You’ve got this, 

Joe Pulse

MOPs and Data Science: How to Get the Green Light on Collaboration

TLDR: The need for MOPs to surface dollar values, improve processes, and validate ideas makes Data Science a natural ally. When MOPs and Data Science work together, revenue and lead generation become easier to predict, benchmark, and grow. But Data Scientists work their magic using emergent technologies that are expensive to deploy, and your CFO will only approve the budget for projects where the ROI makes sense. In any project proposal, focus on how the results can benefit the business and help Marketing boost ROI, and you’re likely to get the green light.


Marketing is now a data-driven discipline, where a top priority is to understand what generates revenue and drives growth. Data literacy is crucial for MOPs to handle data, structure their systems, and answer decisive business questions. Unfortunately, teams often lack the skills and resources to manipulate and turn data into an asset that generates value. Data Scientists are the ideal collaborators for MOPs to validate ideas and improve processes, but they’re hot commodities in every workplace.

When budgets are tight, it’s easy for C-Suite to overlook Marketing when approving spending for Data Science projects. So if you want the green light on a collaborative project with Data Science, show your CFO and CIO that the ROI makes sense.

We’ll guide you through that conversation in this Tough Talks Made Easy, with some help from Rachik Laouar. As the Head of Data Science at the Adecco Group, Rachik spent the last three years building a full-stack data team and making the business a predictable machine. Rachik contributes his personal views to this piece and does not represent the Adecco Group.


How Data Science enriches Marketing

One of the most persistent challenges Marketing teams face is proving their success. If you’re in a low-margin business in particular or otherwise facing cost strains, there’s extra pressure from your CFO to show your contributions to the bottom line.

Marketing as a space also has many “common sense” generalizations of best practice floating around, but the likes of “Never send an email on a Friday” don’t hold water for your business without evidence. Without the data or the know-how to interpret it correctly, your team is validating decisions and measuring success in the dark.

The need for MOPs to surface dollar values and make good judgement calls makes Data Science a natural ally. MOPs collects lots of data from campaigns, which Data Science can turn into detailed customer profiles and identify purchasing behaviours. Data professionals connect and map the entirety of your business’ data to spot patterns and understand how to optimise processes. Where Marketing generates leads, Data Scientists automate changes to the lead journey to trigger positive engagement behaviours. When MOPs and Data Science work together, revenue and lead generation become easier to predict, benchmark, and grow.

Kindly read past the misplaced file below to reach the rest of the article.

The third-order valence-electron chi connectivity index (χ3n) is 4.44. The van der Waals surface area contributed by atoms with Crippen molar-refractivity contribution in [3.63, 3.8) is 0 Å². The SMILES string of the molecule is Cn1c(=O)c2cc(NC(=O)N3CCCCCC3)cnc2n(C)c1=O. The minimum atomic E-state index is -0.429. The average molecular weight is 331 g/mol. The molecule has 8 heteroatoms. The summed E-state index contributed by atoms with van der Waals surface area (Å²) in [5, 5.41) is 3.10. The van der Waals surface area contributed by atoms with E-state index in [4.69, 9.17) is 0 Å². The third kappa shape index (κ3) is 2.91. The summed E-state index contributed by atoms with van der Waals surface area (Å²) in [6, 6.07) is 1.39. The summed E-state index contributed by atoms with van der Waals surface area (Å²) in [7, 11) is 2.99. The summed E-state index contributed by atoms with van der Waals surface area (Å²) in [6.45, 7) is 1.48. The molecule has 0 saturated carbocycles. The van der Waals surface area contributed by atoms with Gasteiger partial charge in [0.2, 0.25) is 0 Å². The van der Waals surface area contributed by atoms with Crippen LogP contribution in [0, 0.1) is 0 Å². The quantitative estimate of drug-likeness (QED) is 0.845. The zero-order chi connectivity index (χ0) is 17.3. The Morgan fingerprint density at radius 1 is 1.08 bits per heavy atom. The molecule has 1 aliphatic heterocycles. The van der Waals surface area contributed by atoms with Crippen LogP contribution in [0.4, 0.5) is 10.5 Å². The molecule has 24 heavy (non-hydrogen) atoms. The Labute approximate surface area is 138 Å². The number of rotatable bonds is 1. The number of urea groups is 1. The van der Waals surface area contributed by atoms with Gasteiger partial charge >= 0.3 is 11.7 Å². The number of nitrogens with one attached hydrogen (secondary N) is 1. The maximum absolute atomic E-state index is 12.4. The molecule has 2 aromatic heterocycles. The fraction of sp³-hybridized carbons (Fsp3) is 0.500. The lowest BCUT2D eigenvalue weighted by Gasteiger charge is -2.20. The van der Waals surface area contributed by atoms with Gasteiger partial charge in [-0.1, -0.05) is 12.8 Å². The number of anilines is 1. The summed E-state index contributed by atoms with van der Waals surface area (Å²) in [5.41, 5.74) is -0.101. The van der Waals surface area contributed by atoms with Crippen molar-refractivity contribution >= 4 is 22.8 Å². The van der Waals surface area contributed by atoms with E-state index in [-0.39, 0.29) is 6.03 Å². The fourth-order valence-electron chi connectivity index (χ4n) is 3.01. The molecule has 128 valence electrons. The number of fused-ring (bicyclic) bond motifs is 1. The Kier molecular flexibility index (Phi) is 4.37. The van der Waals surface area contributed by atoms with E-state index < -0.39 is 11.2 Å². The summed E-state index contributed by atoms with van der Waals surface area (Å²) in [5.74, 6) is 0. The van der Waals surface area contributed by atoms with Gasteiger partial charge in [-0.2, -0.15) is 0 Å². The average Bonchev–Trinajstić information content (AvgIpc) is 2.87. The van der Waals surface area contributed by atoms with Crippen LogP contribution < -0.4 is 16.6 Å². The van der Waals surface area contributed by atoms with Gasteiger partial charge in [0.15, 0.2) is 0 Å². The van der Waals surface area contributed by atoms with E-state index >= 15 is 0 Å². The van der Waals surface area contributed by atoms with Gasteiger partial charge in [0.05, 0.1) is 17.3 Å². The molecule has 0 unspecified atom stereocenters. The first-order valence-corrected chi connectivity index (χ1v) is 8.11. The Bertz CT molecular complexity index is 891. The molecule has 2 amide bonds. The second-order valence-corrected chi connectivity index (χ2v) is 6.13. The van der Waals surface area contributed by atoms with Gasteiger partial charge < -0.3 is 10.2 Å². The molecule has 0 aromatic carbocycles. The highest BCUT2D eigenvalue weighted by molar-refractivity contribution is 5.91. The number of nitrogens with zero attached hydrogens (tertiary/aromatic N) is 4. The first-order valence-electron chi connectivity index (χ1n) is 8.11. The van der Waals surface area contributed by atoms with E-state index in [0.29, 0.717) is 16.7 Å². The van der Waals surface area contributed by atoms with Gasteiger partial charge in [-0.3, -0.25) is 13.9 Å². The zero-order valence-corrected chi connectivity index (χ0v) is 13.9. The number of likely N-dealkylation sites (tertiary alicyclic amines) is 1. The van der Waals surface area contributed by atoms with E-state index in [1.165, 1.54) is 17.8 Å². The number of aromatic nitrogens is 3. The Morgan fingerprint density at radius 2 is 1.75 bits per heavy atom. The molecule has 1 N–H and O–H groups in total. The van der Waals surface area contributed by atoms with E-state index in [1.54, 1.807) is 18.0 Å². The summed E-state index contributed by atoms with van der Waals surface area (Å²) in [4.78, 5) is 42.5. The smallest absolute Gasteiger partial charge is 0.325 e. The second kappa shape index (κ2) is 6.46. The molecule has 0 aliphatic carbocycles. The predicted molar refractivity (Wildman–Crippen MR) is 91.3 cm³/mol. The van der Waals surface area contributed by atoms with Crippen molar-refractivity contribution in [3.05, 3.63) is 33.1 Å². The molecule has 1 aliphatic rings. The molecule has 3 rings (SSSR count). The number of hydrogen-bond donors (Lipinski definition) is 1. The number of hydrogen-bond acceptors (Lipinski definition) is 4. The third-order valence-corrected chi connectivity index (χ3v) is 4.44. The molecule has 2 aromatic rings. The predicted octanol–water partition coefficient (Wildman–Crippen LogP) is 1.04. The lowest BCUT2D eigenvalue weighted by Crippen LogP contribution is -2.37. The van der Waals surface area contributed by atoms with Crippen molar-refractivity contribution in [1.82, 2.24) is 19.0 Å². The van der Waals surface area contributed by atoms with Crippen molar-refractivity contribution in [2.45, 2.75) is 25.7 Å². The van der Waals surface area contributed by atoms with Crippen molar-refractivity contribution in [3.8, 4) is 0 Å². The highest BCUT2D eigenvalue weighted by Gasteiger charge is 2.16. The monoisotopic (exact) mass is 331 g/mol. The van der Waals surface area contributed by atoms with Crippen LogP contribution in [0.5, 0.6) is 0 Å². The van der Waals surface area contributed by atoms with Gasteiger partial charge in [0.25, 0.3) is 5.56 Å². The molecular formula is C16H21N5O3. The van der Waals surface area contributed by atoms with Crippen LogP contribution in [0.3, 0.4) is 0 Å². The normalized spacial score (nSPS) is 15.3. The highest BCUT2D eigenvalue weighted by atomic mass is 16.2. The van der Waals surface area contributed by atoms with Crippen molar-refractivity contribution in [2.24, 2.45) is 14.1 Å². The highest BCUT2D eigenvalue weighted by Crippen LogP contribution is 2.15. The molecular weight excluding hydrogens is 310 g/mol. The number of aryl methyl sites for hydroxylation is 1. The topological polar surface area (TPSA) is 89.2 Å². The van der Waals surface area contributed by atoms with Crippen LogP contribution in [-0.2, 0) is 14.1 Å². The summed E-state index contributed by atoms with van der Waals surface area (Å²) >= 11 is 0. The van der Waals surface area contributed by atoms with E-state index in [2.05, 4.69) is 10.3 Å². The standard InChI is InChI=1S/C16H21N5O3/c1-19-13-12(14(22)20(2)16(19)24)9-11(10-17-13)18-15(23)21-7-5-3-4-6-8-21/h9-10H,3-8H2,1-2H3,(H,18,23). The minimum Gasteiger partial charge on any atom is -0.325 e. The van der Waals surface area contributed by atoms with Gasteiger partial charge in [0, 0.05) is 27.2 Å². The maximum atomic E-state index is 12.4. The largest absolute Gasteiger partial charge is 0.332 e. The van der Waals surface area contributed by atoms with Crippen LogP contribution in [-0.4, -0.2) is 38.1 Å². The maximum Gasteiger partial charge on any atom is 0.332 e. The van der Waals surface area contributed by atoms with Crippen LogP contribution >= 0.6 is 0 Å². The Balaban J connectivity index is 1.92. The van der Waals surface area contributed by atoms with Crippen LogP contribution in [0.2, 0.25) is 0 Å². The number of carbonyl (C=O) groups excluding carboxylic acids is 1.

Collaborating with purpose

Data Science teams work their magic using emergent technologies, like machine learning and AI, which are expensive for companies to deploy. Collaborative time with Data Science and new tools, therefore, require a budget for development, which involves your CFO and CIO. Considering the costs, C-Suite’s looking to allocate Data Science resources only to teams that can justify the investment with impactful results. 

There are a few points you can make to leadership in response. By modelling the business end to end, Data Science can see what brings in the most revenue, and as one of the most commercially-minded teams, Marketing should be at the top of the list. The more you invest in making campaigns compelling in response to audience data, the more likely the business will win deals. In other words: investing in Marketing boosts the whole organisation.

You might want to work with Data Science to better a product’s audience and attract more customer segments to it. Alternatively, you might want to streamline operations through automation and cut processes to achieve better outcomes. Whatever your proposal, frame it to C-Suite with intended results and impact in mind. 

After all, you’re not running experiments for their own sake—you’re working with Data Science to help Marketing make or save more money than you spend, investing less per lead generated than you bring in. That’s the language your CFO and CIO speak. 

Leadership can be adverse to risk or expect quick results, which means your CFO or CIO might be hesitant to play the long game. A dose of reality: if you’re trying something new, you need time to ride it out, make sense of findings, and realise the benefits. Suggest running campaign experiments with small subsets of your audience first, as a proof of concept, to make the idea more palatable to a hesitant CFO.